This story was updated with Philomath's correct time in the 4-by-400-meter relay.
Philomath High basketball players Cole Beardsley, Ty May, Abigail Brown and Emily Taunisila earned statewide recognition this week with the release of the Oregon Basketball Coaches Association all-state teams.
Beardsley and May helped the Warriors to a 22-4 record and No. 1 ranking entering the Class 4A playoffs. Philomath advanced to the championship game but came up short against conference rival Cascade, 61-52.
Beardsley averaged 9.5 points, 4.4 rebounds, 4.5 assists and 3.2 steals per game in conference play this past season. May had averages in league play of 10.5 points, 4.4 rebounds and 2.8 assists per game. Both were on the all-conference first team.
OBCA’s Player of the Year award for boys basketball went to Junction City senior Kaleb Burnett. Coach of the Year was given to Craig Rothenberger of Junction City. Others on the first team with Burnett and Beardsley include Crook County junior Eddie Freauff, Baker sophomore Isaiah Jones and Henley senior Blayne Boersma.
No players from state champion Cascade made the first team but the Cougars did have two on the second team — Landon Knox and Spencer Horne.
For the girls, Brown earned a spot on the OBCA’s all-state second team. A major presence inside with shooting, blocking and rebounding, Brown averaged 12.6 points per game this past season.
Taunisila, who earned recognition as an honorable mention choice, was one of two freshmen to earn all-state status in their first year of high school basketball — the other was Devan Lee of St. Helens. Taunisila averaged 7.3 points per game in league play.
Philomath’s girls went 19-8 this past season and won the fourth-place trophy at the 4A tournament with a 54-50 win over Henley.
Baker senior Jozie Ramos earned the girls basketball Player of the Year honor. Baker’s Jason Ramos was named Coach of the Year. Joining Ramos on the first team was Gladstone senior Hanne Hopkins, Henley junior Annie Campos, Astoria sophomore Shelby Bruney, Baker senior Macey Moore and Marshfield senior Kate Miles.
The OBCA surveys 4A basketball coaches from across the state to compile the all-state teams.
Hearing only footsteps
PHS sophomore Warwick Bushnell opened up following a very successful Philomath Invite this past weekend with some very candid comments about his races. In the 4-by-400 meter relay, the final official event of the afternoon, he talked about how lonely he felt over the last half of the race.
“With around like 150 to 200 (meters to go), there’s really like no one over there — everyone’s kinda at the finish line so it just got dead quiet,” Bushnell said. “I really get motivated by my peers like when people are cheering me on, it really helps me run better. It felt pretty lonely and that’s where it starts to get hard. The (final) turn is where you’re supposed to start to kick it in and I was struggling.”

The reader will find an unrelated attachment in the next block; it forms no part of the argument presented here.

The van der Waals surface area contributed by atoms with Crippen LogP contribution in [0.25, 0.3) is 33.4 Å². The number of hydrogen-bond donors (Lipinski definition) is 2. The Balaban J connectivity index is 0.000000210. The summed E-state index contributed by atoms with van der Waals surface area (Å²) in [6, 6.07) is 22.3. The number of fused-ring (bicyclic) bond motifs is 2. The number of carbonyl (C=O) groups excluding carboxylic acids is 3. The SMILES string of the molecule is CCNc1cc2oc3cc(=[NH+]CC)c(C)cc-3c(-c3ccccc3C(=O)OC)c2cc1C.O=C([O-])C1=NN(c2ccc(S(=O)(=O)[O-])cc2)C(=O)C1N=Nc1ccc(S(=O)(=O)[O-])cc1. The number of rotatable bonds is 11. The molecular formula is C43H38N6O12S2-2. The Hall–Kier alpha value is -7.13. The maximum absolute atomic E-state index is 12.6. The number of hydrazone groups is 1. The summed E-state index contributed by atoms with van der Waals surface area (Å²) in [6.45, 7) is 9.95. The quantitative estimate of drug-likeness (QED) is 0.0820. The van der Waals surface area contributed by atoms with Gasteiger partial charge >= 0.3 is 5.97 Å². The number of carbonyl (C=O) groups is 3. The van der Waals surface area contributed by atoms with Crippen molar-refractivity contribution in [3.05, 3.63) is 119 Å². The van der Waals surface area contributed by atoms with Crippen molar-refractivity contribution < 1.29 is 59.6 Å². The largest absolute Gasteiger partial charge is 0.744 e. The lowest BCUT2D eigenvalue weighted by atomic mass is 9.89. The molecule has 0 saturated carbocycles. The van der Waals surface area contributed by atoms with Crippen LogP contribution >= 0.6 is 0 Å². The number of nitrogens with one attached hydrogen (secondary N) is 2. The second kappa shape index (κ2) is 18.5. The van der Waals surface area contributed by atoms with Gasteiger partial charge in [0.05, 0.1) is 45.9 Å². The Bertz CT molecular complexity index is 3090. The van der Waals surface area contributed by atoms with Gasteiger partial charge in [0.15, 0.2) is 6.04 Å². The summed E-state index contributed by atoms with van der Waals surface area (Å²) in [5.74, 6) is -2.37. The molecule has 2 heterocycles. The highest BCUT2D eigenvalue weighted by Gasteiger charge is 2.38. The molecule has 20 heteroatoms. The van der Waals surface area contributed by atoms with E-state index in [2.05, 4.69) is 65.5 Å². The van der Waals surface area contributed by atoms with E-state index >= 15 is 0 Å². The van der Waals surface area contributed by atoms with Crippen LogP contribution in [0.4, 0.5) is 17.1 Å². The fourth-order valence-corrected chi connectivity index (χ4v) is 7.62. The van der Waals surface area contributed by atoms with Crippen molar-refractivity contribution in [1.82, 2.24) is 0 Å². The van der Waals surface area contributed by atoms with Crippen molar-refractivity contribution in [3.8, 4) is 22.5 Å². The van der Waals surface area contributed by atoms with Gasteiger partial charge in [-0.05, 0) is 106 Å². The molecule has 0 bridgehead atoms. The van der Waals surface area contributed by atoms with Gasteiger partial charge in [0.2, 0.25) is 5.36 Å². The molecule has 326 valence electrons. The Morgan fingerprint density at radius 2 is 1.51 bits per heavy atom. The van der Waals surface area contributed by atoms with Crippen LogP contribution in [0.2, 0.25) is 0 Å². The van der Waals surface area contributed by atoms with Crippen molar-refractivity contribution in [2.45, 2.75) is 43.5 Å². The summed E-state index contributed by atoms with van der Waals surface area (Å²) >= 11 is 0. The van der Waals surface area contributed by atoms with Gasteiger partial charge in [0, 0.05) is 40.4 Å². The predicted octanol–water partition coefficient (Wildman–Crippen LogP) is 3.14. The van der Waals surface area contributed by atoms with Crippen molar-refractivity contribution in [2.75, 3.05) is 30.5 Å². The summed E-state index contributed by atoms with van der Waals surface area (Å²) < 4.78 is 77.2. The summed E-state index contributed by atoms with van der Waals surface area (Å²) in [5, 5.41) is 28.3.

Added Bushnell, “It was so quiet, I was listening to try to hear footsteps behind me and I honestly was just terrified.”
There’s nothing wrong with running scared if you produce the type of results that Philomath had in the relay. Seniors Mateo Candanoza, Ben Hernandez and Nixon Mooney ran the first three legs. The foursome finished in 3:37.57 for first place.
Bushnell, sophomore Adele Beckstead and sophomore Anneka Steen all made the school’s all-time lists in events that they competed in. Beckstead’s time of 11:01.63 in the 3,000 placed her 12th on the list. Bushnell’s 23.42 seconds in the 200 and Steen’s 4-10 in the high jump placed them both at 15th on those respective event lists.
This week, the track and field athletes head to Banks for the Rob Frank Invitational.
Philomath Invite volunteers
During last weekend’s Philomath High Invitational, I crossed paths with coach Joe Fulton in the infield area and we chatted for a few minutes in between events. In that short conversation, Fulton didn’t offer his observations on the meet up to that point in time but instead lauded the efforts of the volunteers that showed up to help at the meet.
Fulton specifically mentioned Trina McGaughy. Up until a few days before the meet, there was nobody in line to run the concessions stand. During an event like a track meet which goes on for the majority of the day, it’s nice to have a spot where you can buy some food and beverages. McGaughy stepped up big to help out.
“That was literally put together by Trina the day before the meet and it was a roaring success,” Fulton wrote in a post-meet email he sends out to parents and others with a connection to the program. “It really added to the meet and by the looks of how many people were eating slices of pizza, it was obviously much appreciated.”
Brian Skaar and Mike Crocker were helping keep the masses informed with their work in the press box. Nancy Thompson took charge of hurdle placement. Jason Bushnell handled starter duties. Viktor Bovbjerg, Marit Bovbjerg and Rich Lattin kept the events running smoothly without any big delays.
Fulton had a special shout-out to the volunteers running the javelin, an event that went on much longer than the others because there was a junior varsity competition (this is something that rotates — next year, the JV event in the field events will be the shot put).
The coach also mentioned the work turned in by George Looney and the Athletic Timing Services crew and his coaching staff, which includes Brian Lucas, Diana Bushnell, Tyler Thomas and Alanna Volk.
Fulton himself should be recognized as well for all of the work that he puts in.
(Brad Fuqua is publisher/editor of the Philomath News. He can be reached at News@PhilomathNews.com).